For 25 years the REM Network has played an important role in growing the diversity of educational supervisors. The Rev. Bush, the only African American male ACPE supervisor certified in the Eastern United States region within the last 20 years, considers himself a product of REM's historic work, He says, that it was the network that helped him recognize his call to become an educational supervisor.
“I’ve benefitted from standing on the shoulders of REM’s founders and elders,” says the Rev. Bush. "My commitment to REM is out of deep appreciation for what they did for me. Their heartfelt mentorship prepared me to be elected chair of the network.”
As an alumnus of HealthCare Chaplaincy’s supervisory education program, the Rev. Bush says he is grateful to HCC for recognizing his potential and its support in his training to become a supervisor.
Over 11 years as a supervisor he has helped hundreds of chaplaincy interns bring meaning and comfort to thousands of people in hospitals, long-term care facilities and elsewhere.
In addition to his work as a member of the HealthCare Chaplaincy faculty and for the REM Network, the Rev. Bush is a congregant pastor with Greater Faith Baptist Church in Stamford, Connecticut.
Much HealthCare Chaplaincy News in Spring Beacon
The printed edition of The Beacon bulletin for spring has been mailed to print subscribers, and now you can read it online: http://bit.ly/GRWYVi
- How HCC is making a difference at Cohen Children’s and Mount Sinai Medical Centers
- Students, alumni and faculty describe what makes HealthCare Chaplaincy’s clinical pastoral education program so exceptional
- The Rev. Walter J. Smith awarded national ministry network’s highest honor
- Trustee Dr. Kathy Foley talks about the state of palliative care
- Profiles of new trustees Elizabeth Peabody and Scott Amrhein and news about our staff
- Our online professional journal PlainViews starts 9th year and now has more than 1,000 paid subscribers
- The Rev. Smith’s moving tribute to the late Susan L. Fischer, former chief financial officer and senior VP for administration and human resources at HealthCare Chaplaincy
- Save the date information and honorees for May 8th annual Convocation and November 8th 2012 Wholeness of Life Awards dinner
Now’s the Time to Act:
National Healthcare Decisions Day is April 16
Health Care Proxy. Medical Power of Attorney. Living Will. Do Not Resuscitate Order. Organ and Tissue Donation.
It’s likely you’ve seen one or more of these terms.
All refer to documents that stipulate your medical treatment choices and are collectively referred to as “Health Care Advance Directives.”
We know many people who ask, “What do they mean exactly? Where can I learn more?”
Now’s the time to answer those questions, because April 16th is National Health Care Decisions Day, a collaborative effort of national, state and community organizations committed to ensuring that all American adults with decision-making capacity have the information and opportunity to communicate and document their health care decisions.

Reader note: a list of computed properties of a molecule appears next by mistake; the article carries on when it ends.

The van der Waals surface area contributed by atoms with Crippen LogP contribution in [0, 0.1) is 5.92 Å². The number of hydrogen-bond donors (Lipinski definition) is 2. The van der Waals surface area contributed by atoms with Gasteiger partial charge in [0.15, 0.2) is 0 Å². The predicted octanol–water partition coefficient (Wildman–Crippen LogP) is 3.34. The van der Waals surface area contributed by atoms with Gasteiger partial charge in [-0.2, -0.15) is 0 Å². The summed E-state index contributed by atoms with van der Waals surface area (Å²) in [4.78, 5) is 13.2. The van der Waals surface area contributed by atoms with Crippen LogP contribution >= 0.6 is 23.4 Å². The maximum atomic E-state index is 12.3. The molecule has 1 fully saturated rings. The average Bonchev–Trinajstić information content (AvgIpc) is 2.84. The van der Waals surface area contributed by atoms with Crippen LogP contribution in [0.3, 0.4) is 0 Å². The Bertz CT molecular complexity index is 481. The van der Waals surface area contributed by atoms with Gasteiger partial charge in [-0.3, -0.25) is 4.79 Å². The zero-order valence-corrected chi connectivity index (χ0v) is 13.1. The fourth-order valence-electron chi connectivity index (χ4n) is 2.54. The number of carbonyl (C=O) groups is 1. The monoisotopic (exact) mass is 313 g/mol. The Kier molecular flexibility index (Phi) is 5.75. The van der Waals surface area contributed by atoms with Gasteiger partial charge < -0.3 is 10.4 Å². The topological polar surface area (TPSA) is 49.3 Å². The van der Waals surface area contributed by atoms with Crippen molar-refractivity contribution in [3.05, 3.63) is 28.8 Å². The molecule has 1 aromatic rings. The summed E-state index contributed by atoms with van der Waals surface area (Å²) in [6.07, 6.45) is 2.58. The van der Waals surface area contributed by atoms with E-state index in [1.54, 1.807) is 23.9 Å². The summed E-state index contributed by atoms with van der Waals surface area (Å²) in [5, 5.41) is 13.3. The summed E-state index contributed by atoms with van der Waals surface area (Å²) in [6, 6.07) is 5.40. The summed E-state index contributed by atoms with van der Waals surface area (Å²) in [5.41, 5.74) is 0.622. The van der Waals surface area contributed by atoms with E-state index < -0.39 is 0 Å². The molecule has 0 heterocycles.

To help, HealthCare Chaplaincy has created this brief primer.
Who will be your health care agent?
The first step in planning ahead is to choose the person who will make your medical decisions for you, should you lose the ability to communicate them for yourself. It’s important to let your agent know your choices beforehand. It’s also a good idea to speak with your family and close friends so your agent has their support.
What types of documents do you need?
This is where the Health Care Advance Directives come in. They exist in two formats and are documents that let you do a number of things. With a Health Care Proxy you can appoint your health care agent who will make medical decisions for you. With a Living Will you can spell out your wishes in the event of a life-limiting condition. You can request the use of all available treatments, the stopping of treatments, or anything in between.
Where do I start?
Start with the health department website of the state where you live, because different states have different forms. If you’re a New Yorker, the Family Health Care Decisions Act allows certain family members to make medical decisions on your behalf in hospitals or nursing homes. However you should fill out Medical Advance Directives because a Health Care Proxy will allow you to plan for non-hospital and non-nursing home medical decision-making. Most importantly it will let you choose who should advocate on your behalf and make end-of-life decisions for you based on discussions you’ve had with them. See http://www.health.ny.gov/publications/1503.pdf
Other sources for forms and Frequently Asked Questions include: National Health Care Decisions Day (http://www.nhdd.org); Caring Connections (http://www.caringinfo.org);
and the Commission on Law and Aging (http://www.americanbar.org/groups/law_aging.html).
A helpful video is available at the American Health Lawyers Association: http://www.healthlawyers.org/hlresources/PI/InfoSeries/Pages/LovingConversations.aspx
There are also Health Care Advance Directives for specific religions.
What else to know
Give a copy of your Health Care Advance Directives to your Health Care Agent, your doctors, and any hospital you visit regularly.
If you change your documents, updated copies should be distributed to the same persons. You can register with companies like the U.S. Living Will Registry® (http://uslivingwillregistry.com), Docubank (www.docubank.com) and Google Health (www.google.com/health), that will store and provide copies of your HealthCare Advance Directives should they become necessary.
Learn now. Act now.
Let National Health Care Decisions Day be a wake-up call to communicate and document your health care decisions.
We thank Nathan Kottkamp, chair of National Healthcare Decisions Day, and Tina Janssen-Spinosa, Esq. of the New York Legal Assistance Group (http://www.nylag.org/) for their help in creating this alert.